Volume issues - it's peeing me off

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  • robinbowesrobinbowes Frets: 1724
    You give me one example, of a particular type of band.

    Ok, I'll roll with it. Let's assume that bands most well-known track is playing. What do people singalong with?
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  • BridgehouseBridgehouse Frets: 13591
    You give me one example, of a particular type of band.

    Ok, I'll roll with it. Let's assume that bands most well-known track is playing. What do people singalong with?
    GnR. Sweet Child. What’s most important?

    Deep Purple. Smoke on the wataaaah. What’s most important?

    Fleetwood Mac. The Chain. What’s most important. 

    Coldpay (ffs). Clocks. What’s most important? 

    Answer is of course, every bit of the band.


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  • BridgehouseBridgehouse Frets: 13591
    Anyway, this is irrelevant to the original question - the fact is, a band needs to be mixed for balance and for the best possible sound. Guitar included. Sometimes that mix can be screwed up by a narrow projecting guitar amp or a poorly positioned cab - and of course on stage balance is a totally different thing to front of house balance. 
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  • @Travisthedog I also have an Egnater Rebel 30 and the Watt control isn't actually an attenuator, it's more of an effect on the headroom of the amp. So, for example, if you want the drive channel to break up sooner and give you more compression, you would wind the Watt control down to 1. 

    I was having the same issue as you where the amp was too loud for rehearsals and small gigs so what I did was built a volume control that plugs into the effects loop (similar to what @p90fool suggested re using a volume pedal) and now I can set the two channels to a reasonable level, and then wind up this fake Master volume control.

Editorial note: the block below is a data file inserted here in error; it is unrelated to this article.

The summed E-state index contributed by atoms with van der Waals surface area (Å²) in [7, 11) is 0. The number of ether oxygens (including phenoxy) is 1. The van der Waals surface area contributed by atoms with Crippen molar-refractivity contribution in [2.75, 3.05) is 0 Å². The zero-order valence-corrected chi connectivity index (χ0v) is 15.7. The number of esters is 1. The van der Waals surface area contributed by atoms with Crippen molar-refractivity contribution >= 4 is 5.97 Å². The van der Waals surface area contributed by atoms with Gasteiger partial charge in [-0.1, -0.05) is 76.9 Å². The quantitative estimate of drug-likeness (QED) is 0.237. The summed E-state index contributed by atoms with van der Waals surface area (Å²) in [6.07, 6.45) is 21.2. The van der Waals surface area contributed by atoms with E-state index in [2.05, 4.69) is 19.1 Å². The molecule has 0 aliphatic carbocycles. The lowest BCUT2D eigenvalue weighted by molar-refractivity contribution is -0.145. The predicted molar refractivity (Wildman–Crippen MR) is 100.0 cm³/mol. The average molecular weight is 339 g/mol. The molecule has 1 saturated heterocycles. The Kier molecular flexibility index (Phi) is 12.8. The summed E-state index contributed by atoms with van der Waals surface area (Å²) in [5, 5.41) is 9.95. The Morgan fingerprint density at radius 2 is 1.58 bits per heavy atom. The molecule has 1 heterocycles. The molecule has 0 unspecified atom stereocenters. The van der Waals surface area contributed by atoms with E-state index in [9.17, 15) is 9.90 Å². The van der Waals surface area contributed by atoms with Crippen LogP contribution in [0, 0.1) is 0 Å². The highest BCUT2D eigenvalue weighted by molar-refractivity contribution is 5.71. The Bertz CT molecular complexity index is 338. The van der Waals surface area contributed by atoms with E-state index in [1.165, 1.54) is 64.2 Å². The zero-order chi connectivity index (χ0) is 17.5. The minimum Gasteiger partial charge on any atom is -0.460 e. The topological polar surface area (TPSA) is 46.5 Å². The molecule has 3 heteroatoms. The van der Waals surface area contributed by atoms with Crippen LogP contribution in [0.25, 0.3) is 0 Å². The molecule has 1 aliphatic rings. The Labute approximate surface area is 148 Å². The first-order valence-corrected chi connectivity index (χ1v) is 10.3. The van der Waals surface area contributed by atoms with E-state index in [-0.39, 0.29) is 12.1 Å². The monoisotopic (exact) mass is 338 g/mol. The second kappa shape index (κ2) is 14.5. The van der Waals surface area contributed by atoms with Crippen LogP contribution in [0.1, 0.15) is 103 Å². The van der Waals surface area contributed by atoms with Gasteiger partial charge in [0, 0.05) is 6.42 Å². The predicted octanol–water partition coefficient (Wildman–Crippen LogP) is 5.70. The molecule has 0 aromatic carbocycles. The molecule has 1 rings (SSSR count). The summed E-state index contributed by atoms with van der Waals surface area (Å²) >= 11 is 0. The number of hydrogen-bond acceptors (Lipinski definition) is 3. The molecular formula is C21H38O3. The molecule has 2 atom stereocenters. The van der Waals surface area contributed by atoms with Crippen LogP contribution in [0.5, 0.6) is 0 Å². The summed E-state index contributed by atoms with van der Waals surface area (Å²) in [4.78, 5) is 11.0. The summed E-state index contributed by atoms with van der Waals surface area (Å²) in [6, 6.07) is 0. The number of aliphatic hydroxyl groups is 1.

I got the idea from this video by Brian Wampler 

    A feature that a lot of people don't seem to talk about on these Rebel amps is how good the DI output on the back is. It's my go to for recording and putting my amp through the PA and very easy for a soundperson to control. The added benefit to this is that you can then have your amp directed at you acting as a monitor rather than facing forward and you don't have to have another microphone stand on stage.


    "As with all things, some days you're the dinosaur, some days you're the monkey." Sporky
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  • PolarityManPolarityMan Frets: 4043
    p90fool said: no
    +1 on the cleaner amp/dirtier pedal balance, it's a lot more predictable. 

    Do you have an effects loop? If so, bung a volume pedal in it so you can self mix.

    It may not be your fault at all, I depped with a band on Saturday with a bassist who was deafening on his favourite songs and inaudible on most others, making ME feel I was too loud or too quiet a lot of the time.
    This sounds wrong to me. The dirtier the amp the more compression in the sound so pushing volume on the input is going to get more saturation rather than more volume unless you aren't going into the front end hit enough in which case your SNR is prob shite by the time you add distortion anyway. By contrast if you are going into a clean amp with plenty of head room then you will be at the mercy of your pedals volune settings. I guess maybe you were talking about boosting into a crunch channel which obviously will lie somewhere between the 2.

    The answer of course is to use amp gain because it is at least 8 times better anyway.
    This is my rant thread, there are others like it, but this one is mine.
    Bet you're wondering if this is a flounce? Truth is I haven't decided yet.
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  • p90foolp90fool Frets: 7994
    p90fool said: no
    +1 on the cleaner amp/dirtier pedal balance, it's a lot more predictable. 

    Do you have an effects loop? If so, bung a volume pedal in it so you can self mix.